Nutrition & Health / August 16, 2012

Feeling Lousy? Here’s What You Should (and Shouldn’t) Eat

By Charles Platkin, PhD

Feeling Lousy? Here’s What You Should (and Shouldn’t)


What is it?
Headaches come in many forms, but all cause pain in the area of the upper head and skull. The pain may be dull and steady or throbbing, on one side or both. Visual changes, and vomiting may also occur, says Holly L. Phillips, M.D., the medical correspondent for CBS 2 News and an internist in New York City. According to the National Institutes of , there are four types of headaches: “vascular, muscle contraction (tension), traction and inflammatory. The most common type of vascular headache is migraine.”

Does food cause or affect this condition?
Many foods are thought to trigger headaches. Some of the biggest offenders: aged foods (in particular cheese and red wine) and tyramine (which is a breakdown product of amino acids, basically a metabolic waste product) found in foods like canned, cured or processed meats, pickles, canned soups and nuts. Foods with preservatives and additives (sausage, hot dogs, luncheon meats, MSG in Chinese food), can also cause headaches, says Phillips.

Alcohol can cause headaches through dehydration or, some say, the byproducts associated with the metabolism of alcohol. But, according to George R. Nissan, D.O., of the Diamond Headache Clinic in Chicago and spokesperson for the National Headache Foundation, alcohol is not necessarily a trigger, whereas red wine, sparkling wine and beer (particularly draft), because they’re aged, can cause headaches.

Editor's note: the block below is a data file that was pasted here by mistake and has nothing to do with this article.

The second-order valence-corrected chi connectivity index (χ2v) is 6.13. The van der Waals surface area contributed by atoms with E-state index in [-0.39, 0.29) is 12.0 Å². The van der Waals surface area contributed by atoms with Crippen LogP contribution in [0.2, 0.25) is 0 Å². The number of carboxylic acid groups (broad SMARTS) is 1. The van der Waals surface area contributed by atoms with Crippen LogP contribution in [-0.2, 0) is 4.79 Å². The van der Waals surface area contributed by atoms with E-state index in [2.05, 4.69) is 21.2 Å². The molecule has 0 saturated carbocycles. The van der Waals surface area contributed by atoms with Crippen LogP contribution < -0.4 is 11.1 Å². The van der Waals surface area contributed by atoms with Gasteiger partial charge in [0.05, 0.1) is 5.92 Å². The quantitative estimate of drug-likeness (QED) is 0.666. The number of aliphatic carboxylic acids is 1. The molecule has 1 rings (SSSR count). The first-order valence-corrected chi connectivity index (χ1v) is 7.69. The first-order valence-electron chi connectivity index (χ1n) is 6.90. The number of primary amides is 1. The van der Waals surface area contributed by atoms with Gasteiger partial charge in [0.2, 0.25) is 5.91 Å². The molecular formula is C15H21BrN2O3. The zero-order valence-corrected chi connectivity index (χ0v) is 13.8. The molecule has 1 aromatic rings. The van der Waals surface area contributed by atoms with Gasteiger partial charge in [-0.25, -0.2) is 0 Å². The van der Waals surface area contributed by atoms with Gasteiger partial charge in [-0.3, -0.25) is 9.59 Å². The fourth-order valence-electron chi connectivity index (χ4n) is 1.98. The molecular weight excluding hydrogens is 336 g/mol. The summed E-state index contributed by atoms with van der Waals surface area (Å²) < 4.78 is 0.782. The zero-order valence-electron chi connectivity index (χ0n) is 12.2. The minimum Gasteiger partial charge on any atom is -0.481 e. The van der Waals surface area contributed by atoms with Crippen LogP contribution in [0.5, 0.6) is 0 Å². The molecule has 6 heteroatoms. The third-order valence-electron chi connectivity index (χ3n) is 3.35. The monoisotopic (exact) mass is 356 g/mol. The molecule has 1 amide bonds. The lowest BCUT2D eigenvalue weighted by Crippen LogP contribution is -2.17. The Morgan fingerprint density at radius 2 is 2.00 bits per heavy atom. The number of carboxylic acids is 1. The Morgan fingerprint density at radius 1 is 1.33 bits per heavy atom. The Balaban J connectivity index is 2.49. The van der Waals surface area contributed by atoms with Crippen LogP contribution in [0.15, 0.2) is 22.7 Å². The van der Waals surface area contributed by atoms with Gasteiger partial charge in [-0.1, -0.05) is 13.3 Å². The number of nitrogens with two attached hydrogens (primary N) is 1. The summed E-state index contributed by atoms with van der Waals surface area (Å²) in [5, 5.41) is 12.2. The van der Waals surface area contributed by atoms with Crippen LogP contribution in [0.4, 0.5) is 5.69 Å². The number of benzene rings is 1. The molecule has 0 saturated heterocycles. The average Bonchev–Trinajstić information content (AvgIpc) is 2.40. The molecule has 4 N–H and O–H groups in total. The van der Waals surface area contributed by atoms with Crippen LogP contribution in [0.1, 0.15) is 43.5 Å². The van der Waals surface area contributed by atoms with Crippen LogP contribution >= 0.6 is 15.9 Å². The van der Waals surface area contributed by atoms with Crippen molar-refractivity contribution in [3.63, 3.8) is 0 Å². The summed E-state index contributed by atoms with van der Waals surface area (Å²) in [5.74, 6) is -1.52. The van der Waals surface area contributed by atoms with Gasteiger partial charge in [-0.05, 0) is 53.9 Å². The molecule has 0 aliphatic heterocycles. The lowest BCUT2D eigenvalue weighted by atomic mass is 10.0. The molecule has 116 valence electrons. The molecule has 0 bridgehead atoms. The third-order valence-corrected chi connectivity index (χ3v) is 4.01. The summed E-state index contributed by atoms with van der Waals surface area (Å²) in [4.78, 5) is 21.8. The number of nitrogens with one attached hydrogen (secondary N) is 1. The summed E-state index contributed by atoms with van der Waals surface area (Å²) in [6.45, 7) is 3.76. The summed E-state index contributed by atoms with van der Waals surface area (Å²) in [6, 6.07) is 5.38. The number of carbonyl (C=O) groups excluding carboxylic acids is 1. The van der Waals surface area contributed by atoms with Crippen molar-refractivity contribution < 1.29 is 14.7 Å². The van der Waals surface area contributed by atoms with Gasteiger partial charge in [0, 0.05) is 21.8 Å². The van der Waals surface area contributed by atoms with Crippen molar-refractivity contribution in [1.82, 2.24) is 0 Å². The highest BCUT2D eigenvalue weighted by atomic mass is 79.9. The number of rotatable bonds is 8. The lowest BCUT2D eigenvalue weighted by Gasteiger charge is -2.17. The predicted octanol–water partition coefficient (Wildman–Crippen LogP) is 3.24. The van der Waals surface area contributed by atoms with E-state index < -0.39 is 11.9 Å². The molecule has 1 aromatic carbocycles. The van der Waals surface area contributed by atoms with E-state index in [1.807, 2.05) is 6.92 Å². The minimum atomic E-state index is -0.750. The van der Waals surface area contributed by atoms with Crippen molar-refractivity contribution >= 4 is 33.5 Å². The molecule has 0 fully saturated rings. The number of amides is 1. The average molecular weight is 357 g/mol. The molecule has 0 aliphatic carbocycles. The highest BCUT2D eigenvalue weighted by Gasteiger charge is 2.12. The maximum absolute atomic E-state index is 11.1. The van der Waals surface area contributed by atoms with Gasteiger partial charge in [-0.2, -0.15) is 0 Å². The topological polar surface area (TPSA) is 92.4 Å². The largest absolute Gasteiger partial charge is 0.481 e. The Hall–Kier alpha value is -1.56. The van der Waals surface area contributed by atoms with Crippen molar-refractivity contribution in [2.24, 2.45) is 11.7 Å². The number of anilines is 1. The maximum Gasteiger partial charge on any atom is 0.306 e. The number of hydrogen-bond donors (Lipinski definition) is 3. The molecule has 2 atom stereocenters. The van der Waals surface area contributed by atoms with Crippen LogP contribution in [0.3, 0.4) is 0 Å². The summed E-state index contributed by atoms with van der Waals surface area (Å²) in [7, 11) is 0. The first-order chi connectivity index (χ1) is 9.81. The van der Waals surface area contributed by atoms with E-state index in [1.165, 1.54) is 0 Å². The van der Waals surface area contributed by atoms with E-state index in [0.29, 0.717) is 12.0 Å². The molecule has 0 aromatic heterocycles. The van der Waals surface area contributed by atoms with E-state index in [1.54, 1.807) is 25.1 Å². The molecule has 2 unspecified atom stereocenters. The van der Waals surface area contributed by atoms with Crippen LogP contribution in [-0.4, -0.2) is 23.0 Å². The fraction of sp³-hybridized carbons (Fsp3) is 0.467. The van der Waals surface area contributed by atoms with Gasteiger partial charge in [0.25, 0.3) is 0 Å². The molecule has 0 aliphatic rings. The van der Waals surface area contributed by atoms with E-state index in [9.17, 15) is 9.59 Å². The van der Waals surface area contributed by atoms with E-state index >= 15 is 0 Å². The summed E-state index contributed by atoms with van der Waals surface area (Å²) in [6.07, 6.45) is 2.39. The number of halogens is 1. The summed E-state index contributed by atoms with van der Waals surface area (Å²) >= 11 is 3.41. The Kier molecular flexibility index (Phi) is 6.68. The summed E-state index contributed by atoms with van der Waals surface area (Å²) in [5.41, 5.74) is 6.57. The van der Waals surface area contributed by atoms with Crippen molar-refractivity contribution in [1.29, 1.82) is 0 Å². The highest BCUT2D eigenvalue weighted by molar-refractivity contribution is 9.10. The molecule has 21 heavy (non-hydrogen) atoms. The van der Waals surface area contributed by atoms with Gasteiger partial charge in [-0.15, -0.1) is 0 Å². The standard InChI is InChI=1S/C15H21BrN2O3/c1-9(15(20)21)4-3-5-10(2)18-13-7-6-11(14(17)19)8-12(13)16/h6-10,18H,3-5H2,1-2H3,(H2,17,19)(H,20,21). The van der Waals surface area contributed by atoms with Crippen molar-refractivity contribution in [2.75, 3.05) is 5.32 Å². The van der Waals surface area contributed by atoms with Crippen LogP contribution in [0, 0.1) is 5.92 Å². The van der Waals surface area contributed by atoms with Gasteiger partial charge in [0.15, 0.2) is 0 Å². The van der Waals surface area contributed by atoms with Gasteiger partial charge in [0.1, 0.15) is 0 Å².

Cold foods and liquids may also trigger headaches. Controlled trials suggest that caffeine withdrawal can increase the likelihood of migraine and tension headaches. There is also some evidence that missing meals could cause headaches.

Some foods that contain niacin (even some specialty waters such as Propel contain this nutrient) can cause headaches because niacin is a vasodilator, says Nissan. There is also some controversy surrounding the use of artificial sweeteners, in particular Aspartame, and headaches; however, according to Nissan, there is not enough supportive evidence, and it is still anecdotal. And there is no particular physiological mechanism for Aspartame to cause headaches, says Nissan.

What should I eat?
If dehydration (e.g. after drinking alcohol) is contributing to the headache, drink electrolyte-rich fluids like Gatorade or clear juices. Ginger ale is also a stomach-soothing hangover option. You should also have more water, adds Nissan.

What foods shouldn’t I eat?
Avoid any known triggers as above.

Should I avoid physical activity?
Avoid exercise if you’re dehydrated, says Phillips. However, regular exercise, such as swimming or vigorous walking, can also reduce the frequency and severity of migraine headaches.

Condition: Vomiting and Nausea

What is it?
Nausea is, according to the National Institutes of Health, “an unpleasant, wavelike sensation experienced in the back of the throat and/or the epigastrium [the upper-middle part of the abdomen] that may or may not culminate in vomiting.” Vomiting is not an illness in itself; rather, it’s a symptom of another illness. It’s the forceful expulsion or spitting up of food (the contents of your stomach) associated with contractions of the stomach and nausea, says Phillips.

Does food cause or affect this condition?
Having too much of any food often exacerbates vomiting, says Phillips. Also, according to Lisa Feinberg, M.D., a doctor of pediatric gastroenterology at the Cleveland Clinic, “Vomiting can be prevented, once nausea sets in, by consuming small amounts of clear, sugary liquids such as soda, fruit juices and popsicles.”